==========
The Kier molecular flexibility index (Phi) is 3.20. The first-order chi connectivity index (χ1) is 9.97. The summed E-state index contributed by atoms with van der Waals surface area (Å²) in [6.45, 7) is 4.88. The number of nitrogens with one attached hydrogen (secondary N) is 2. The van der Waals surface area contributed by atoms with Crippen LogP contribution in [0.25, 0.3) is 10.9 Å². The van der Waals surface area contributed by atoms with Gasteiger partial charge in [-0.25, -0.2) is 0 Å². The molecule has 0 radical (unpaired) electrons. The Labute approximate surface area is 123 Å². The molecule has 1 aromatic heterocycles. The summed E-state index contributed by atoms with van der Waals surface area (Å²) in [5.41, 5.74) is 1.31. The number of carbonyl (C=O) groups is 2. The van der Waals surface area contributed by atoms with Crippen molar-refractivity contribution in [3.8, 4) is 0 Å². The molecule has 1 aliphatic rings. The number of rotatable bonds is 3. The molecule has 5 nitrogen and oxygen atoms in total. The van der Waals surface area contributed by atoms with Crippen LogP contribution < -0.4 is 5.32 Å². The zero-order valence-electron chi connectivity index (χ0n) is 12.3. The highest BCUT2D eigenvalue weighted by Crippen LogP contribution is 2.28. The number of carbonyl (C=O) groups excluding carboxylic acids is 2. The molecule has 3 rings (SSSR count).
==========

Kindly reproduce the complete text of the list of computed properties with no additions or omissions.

The Kier molecular flexibility index (Phi) is 3.20. The first-order chi connectivity index (χ1) is 9.97. The summed E-state index contributed by atoms with van der Waals surface area (Å²) in [6.45, 7) is 4.88. The number of nitrogens with one attached hydrogen (secondary N) is 2. The van der Waals surface area contributed by atoms with Crippen LogP contribution in [0.25, 0.3) is 10.9 Å². The van der Waals surface area contributed by atoms with Gasteiger partial charge in [-0.25, -0.2) is 0 Å². The molecule has 0 radical (unpaired) electrons. The Labute approximate surface area is 123 Å². The molecule has 1 aromatic heterocycles. The summed E-state index contributed by atoms with van der Waals surface area (Å²) in [5.41, 5.74) is 1.31. The number of carbonyl (C=O) groups is 2. The van der Waals surface area contributed by atoms with Crippen molar-refractivity contribution in [3.8, 4) is 0 Å². The molecule has 1 aliphatic rings. The number of rotatable bonds is 3. The molecule has 5 nitrogen and oxygen atoms in total. The van der Waals surface area contributed by atoms with Crippen LogP contribution < -0.4 is 5.32 Å². The zero-order valence-electron chi connectivity index (χ0n) is 12.3. The highest BCUT2D eigenvalue weighted by Crippen LogP contribution is 2.28. The number of carbonyl (C=O) groups excluding carboxylic acids is 2. The molecule has 3 rings (SSSR count).